I have a continuous function $f$ over an interval $\left [ a,b \right ]$ such that $f(a)=f(b)$. Also $f$ admits no local extrema over this interval.

I can say that this function reaches a maximum and a minimum over this interval, let's call the maximum $c=f(x_1)$ and the minimum $d=f(x_2)$.

Then $c\neq d$ because otherwise the function would be constant over the interval and every point of it would be a local extremum.

Here's the step that I don't understand: Since $f(a)=f(b)$ we have either $a < x_1 < b$ or $a< x_2 < b$

I don't understand how can we have either of the inequalities alone! If we consider the maximum $c$ for example it couldn't be greater than $f(a)$ or $f(b)$ because then we would have a local maximum so it has to be equal to them and so do all the other points between $a$ and $b$ and we reach the constancy case again. Also why are the inequalities strict?

Thank you very much in advance.

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    $\begingroup$ If both $x_1=a$ or $b$ and $x_2=a$ or $b$ then $c=d$. $\endgroup$ – André Nicolas Jan 5 '16 at 22:41
  • $\begingroup$ @AndréNicolas Thanks! This explains why the inequalities are strict but what about how we can have either $a < x_1 < b$ or $a < x_2 < b$ alone and fit the properties of $f$? $\endgroup$ – John11 Jan 5 '16 at 22:52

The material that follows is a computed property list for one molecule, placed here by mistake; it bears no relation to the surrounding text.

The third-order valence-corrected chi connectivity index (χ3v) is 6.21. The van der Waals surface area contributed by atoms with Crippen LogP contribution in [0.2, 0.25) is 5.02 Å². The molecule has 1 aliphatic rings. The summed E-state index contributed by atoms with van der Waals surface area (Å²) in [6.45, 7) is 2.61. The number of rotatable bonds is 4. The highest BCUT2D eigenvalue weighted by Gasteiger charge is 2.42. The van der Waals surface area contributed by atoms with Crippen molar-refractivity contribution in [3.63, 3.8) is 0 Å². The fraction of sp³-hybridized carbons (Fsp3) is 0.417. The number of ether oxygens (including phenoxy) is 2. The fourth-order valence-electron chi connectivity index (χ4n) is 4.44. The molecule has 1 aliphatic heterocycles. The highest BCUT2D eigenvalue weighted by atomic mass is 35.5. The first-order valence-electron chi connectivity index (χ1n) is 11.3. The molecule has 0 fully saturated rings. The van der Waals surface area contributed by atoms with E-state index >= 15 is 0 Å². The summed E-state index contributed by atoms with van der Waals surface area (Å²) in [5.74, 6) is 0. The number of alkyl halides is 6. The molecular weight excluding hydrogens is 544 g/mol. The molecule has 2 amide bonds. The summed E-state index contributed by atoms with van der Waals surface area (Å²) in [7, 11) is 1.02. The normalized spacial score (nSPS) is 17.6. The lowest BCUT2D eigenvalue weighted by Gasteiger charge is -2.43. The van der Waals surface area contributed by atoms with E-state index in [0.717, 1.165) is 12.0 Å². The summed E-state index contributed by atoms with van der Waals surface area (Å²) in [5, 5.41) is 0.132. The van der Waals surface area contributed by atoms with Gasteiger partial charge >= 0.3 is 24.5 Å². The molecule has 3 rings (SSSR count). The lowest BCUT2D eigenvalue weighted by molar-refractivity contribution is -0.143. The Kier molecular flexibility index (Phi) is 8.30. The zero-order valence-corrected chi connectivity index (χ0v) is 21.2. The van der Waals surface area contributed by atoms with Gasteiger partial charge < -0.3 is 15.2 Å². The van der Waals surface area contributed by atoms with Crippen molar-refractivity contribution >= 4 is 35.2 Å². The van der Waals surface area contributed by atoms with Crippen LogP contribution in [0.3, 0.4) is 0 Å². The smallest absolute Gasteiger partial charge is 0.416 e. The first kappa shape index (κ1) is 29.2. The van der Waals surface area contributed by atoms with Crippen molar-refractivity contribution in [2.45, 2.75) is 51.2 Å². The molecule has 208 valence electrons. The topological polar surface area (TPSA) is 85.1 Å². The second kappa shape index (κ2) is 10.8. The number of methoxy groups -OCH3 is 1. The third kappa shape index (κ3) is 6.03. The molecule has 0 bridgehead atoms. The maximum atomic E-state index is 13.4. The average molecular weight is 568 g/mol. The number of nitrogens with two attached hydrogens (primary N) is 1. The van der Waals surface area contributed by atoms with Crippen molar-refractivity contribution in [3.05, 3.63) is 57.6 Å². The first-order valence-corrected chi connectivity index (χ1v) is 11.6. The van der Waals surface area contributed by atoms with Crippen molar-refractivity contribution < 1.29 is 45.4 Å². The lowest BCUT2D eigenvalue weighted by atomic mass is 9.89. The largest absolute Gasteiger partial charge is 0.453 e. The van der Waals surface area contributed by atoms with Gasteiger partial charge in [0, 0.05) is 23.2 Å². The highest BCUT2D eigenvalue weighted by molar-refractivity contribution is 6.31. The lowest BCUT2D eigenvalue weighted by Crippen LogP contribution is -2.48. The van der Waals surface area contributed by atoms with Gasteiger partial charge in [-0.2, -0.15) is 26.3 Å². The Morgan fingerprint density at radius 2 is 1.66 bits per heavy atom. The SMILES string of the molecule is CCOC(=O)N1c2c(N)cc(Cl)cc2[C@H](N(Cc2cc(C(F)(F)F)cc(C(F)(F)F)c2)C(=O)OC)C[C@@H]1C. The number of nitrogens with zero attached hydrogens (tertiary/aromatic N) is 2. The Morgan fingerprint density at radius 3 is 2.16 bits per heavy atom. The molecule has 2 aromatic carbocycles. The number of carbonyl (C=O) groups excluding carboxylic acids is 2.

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    $\begingroup$ Lots of examples, for instance $a=0$, $b=1$, $f(x)=x(1-x)$. The mins are at the two ends, and there is a local max at $x=1/2$. Of course there is a local max strictly in between, but after all we are proving that it is impossible for a non-constant function to be equal at both ends and to have neither a local max nor a local min. $\endgroup$ – André Nicolas Jan 5 '16 at 22:55
  • $\begingroup$ No non-constant function fits. As I said, that is what you are proving. $\endgroup$ – André Nicolas Jan 5 '16 at 22:59
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    $\begingroup$ I hesitate to write an answer, since it would be essentially the same as the one you posted. Proofs by contradiction can be difficult to follow, since we are assuming something that is not so. The logic is (i) if there were a non-constant function with no local extrema then both extrema would be at the ends. But (ii) the values at the ends are the same, so the max and min are the same and therefore (iii) the function is constant. $\endgroup$ – André Nicolas Jan 5 '16 at 23:15

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